‘Well you know, I mean it’s all about my personal wellbeing isn’t it. It’s like, that’s the thing these days, you have to look after yourself don’t you.
It sometimes seems as though we live in an age which is unremittingly self-indulgent. We seem to have lurched from one extreme to another – from an age of self-negation to one of self-indulgence. The stiff upper lipped resolve and muscular Christianity of yesteryear has long since gone. In its place, we have acquired an enthusiasm for yoga, meditation, quinoa, kale, almond milk, numerous forms of therapy and a whole lot more besides. The Boys’ Own Adventure books of my youth have been binned in favour of relatable stories reflecting the complex contemporary world within which we live.
We are encouraged, even required, to be emotionally literate. Male friends now hug me effusively whereas in the past a formal handshake sufficed. Crying is no longer seen as a sign of weakness, rather each tear shed is a medal of honour to be worn with pride. Gogglebox is one long festival of sobbing. We are all encouraged to be ‘in touch with our inner-selves’ and to externalise every feeling we have – be it positive or negative.
How can I look after those around me if I do not look after myself?
This is often trotted out as a justification for looking after oneself at the expense of others. Certainly, it is the case that if one is utterly self-absorbed then one has little time or energy left to devote to others. If we habitually prioritise our own wellbeing over absolutely everything and everybody else then we are unlikely to conclude that there is an intrinsic virtue in sacrificing something of ourselves to support our family, friends and acquaintances.
A commitment to serving others is not cost neutral. Inevitably, what we contribute to the lives of those around us deprives us of sleep, energy, and time. Emotionally, we sometimes feel as though we are pouring ourselves into projects that detract from our own happiness. However, it is in serving others that we find our real purpose and our lives have little meaning if they are lived within emotional vacuums. Recently, I was told an anecdote about a young man who concluded that he was not going to help out some aged relatives because, ‘nobody ever did anything for him’. He was certainly looking after himself but he was missing out on the sense of accomplishment that a more generously minded approach might have provided.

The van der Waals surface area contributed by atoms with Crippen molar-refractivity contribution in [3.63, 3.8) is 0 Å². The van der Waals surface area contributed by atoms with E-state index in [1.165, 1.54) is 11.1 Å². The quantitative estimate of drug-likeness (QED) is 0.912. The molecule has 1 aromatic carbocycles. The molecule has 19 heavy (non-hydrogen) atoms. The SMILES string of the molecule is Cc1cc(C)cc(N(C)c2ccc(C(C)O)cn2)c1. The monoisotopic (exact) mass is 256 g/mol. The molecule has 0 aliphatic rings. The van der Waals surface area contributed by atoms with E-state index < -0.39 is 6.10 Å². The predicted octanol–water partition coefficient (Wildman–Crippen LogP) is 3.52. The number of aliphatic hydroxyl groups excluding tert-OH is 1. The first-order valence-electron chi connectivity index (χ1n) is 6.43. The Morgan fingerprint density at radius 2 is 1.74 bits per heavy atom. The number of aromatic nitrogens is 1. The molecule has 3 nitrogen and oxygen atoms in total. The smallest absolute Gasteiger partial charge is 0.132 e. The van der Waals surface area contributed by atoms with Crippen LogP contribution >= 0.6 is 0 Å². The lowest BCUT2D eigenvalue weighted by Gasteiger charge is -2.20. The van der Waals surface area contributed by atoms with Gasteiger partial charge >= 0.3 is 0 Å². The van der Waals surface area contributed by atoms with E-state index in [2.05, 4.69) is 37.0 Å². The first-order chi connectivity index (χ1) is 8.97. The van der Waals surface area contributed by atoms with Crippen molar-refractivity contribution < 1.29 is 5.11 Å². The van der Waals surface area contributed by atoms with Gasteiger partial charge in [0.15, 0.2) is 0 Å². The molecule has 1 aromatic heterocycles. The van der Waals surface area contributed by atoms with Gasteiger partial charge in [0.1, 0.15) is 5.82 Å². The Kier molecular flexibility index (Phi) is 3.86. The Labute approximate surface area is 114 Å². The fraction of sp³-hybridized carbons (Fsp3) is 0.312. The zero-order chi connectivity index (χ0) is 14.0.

Inwardly, I groaned slightly when I heard someone talking about practising self-compassion the other day. The reactionary and grumpy part of me concluded that it probably involved endlessly smug bouts of omphaloskepsis. However, learning to be compassionate towards ourselves is essential if we are to live happy well-adjusted lives. What does this mean in practice?
It is important that we are able to recognise when we are stressed or anxious without overreacting or judging ourselves negatively.
Being supportive and understanding towards ourselves; especially where we are experiencing difficulty. Often, we can be our own harshest critics and this serves to lower our self-esteem and fuel our despair. I know that I have the potential to be fairly destructive in this regard.
3. Recognising our Common Humanity (or connectedness)
Remembering that everyone makes mistakes and experiences difficulties. We are never alone in this regard. Recognising our common humanity helps to contextualise our feelings. It also serves to decatastrophize situations.
An ability to perceive ourselves objectively helps to rationalise our feelings. Understanding our emotional responses to situations is enormously helpful. Similarly, taking time to enjoy a warm bath, cup of tea or favourite television show are of tremendous benefit. Self-compassion is not an ennobling concept of itself but it is a useful way of thinking about how we might best look after ourselves. If it becomes a self-serving mantra by which one lives one’s life, then there is an inevitability that self-regard will eclipse one’s sense of responsibility to others.
The Queen provided a wonderful example of devoted service to others. Even the most diehard Republican would struggle to criticise her commitment to duty. However, there were times when her resolve must have come at a colossal personal cost. As we gradually move into a more emotionally literate age, it is right that we take time to reflect more carefully upon the need to look after ourselves. This should enhance our ability to support others rather than be invoked as an excuse for inaction.
I hope that King Charles III is kind to himself over the next few days and I hope he practises self-compassion. The emotion etched on his face during the events of Monday serve to remind us that we never stop being children and there is never an age when losing one’s parents is anything other than a life-changing cause of incomparable grief.
Headmaster of Rossall School